In his role with the Lehigh Valley IronPigs, Steve Green is never sure when
he's going to be pitching or what the situation will be. Lately, Green has been
getting a little stretched out in terms of both how long he goes between outings
and in how long he's on the mound, but of course, that sort of goes
hand-in-hand. In terms of what have you done for me lately, Green's last outing
- on May 10 - was his best of the season and he gave the IronPigs 3.2 innings of
relief when they desperately needed it. That night saw Green come on in relief
Gary Knotts, who was thrown into a starting job for the 'Pigs. Lehigh Valley
manager Dave Huppert was in need of someone who would eat up some innings and
Green was there to provide just that. "He was throwing really well," said
Huppert of Green, who picked up his first win of the season for that outing.
"Actually, he's thrown pretty well for us lately," added Huppert.
Green, who signed with the Phillies as a minor league free agent during the
off-season, had a brief stint with the Angels in 2001, making one start and
giving them six strong innings, but getting no decision. Now, he's doing all he
can to find a way back to the majors and is hoping that the road runs somewhere
near Coca-Cola Park and winds up in a Major League city. "Oh man, I can't wait
to get back," said Green, who always keeps a positive attitude about his career
and life in general. "This is great. Pitching in this environment is a lot of
fun. It's no secret that I want to be in the majors, but if you have to be in
the minors, this [Lehigh Valley] is a great place to be," said Green.
Throughout his career, Green has been one of those guys who can look stellar
one day and then look rough around the edges the next. In fact, he's had seasons
that looked stellar only to follow that up with a season that would see him post
sub-par numbers. Some of his best work though has come as a starter, primarily
earlier in his career. Now, Green has been used primarily as a reliever the last
two seasons and isn't sure where he'll eventually end up. "I just want to pitch.
I enjoyed starting, I won't lie to you. It's nice to know when you're going to
pitch and be able to prepare for that, but that's not to say that I don't like
relieving or that I don't want to do it." The May 10 outing was a perfect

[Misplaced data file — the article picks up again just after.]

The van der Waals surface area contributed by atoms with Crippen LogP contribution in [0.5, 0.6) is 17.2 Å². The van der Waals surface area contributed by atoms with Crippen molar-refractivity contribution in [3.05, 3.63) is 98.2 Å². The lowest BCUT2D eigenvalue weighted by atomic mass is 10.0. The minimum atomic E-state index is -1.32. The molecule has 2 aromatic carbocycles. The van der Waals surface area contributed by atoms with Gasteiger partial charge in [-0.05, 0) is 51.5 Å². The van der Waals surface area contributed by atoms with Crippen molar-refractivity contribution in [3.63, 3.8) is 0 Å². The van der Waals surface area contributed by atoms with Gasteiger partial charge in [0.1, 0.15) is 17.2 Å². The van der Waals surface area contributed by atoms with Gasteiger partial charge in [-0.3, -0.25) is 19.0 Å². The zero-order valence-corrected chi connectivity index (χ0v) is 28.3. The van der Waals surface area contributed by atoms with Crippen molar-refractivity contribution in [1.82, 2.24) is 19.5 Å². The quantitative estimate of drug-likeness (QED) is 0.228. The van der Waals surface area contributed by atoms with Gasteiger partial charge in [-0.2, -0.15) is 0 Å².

example, since Green had a pretty good feeling he would be in the game that
night, since it was one of those "bullpen games" that managers sometimes have to
string together. Green hadn't pitched in five days, so it figured that he would
be running out there at some point. "It was a little like starting in that I
figured I would be pitching, but I just wasn't quite sure what inning it would
be and I figured they would need me to go for a few innings, too," said Green
after the win. In all honesty, it's a little tough to imagine Green getting an
opportunity to head to Philadelphia this season, unless his numbers show a sharp
improvement and the Phillies both need relief help and also can't find relief
help from anywhere else. A long shot, indeed.
Many times, Green lives and dies with his curveball. When he's got the curve,
he's a completely different pitcher on the mound. "When I can get that curve
over, it lets me pitch backwards," explained Green. "If it's [the curve] is
working for me, I'll throw it at any point in the count and that's when I can
relax on the mound." Pitching coach Rod Nichols agreed with Green when it comes
to how he can use his curve. "He keeps that curve down in the zone and it's a
tough pitch to hit. The other key for Green is getting ahead in the count;
that's really the key for him on the mound," said Nichols. 'Pigs catcher Jason Jaramillo gets a front row seat to see the curveball and he likes what he sees
from the 30 year old right-hander. "It's sort of fun to catch Steve when that
curveball is working, because you can do things differently than you normally
do. You don't have to set up his curve, you can just throw it whenever you
want," said Jaramillo.
So, now that he's 30, does Green still believe there's time for him to make
that trip to a Major League city? "Oh, I won't give up on that. You have to be
realistic, but right now, I don't feel like I'm out of time. I understand that
time is starting to wind down a little, but there's definitely still time to
make things happen. All it's going to take is putting myself in the right
situation and then making it work for me."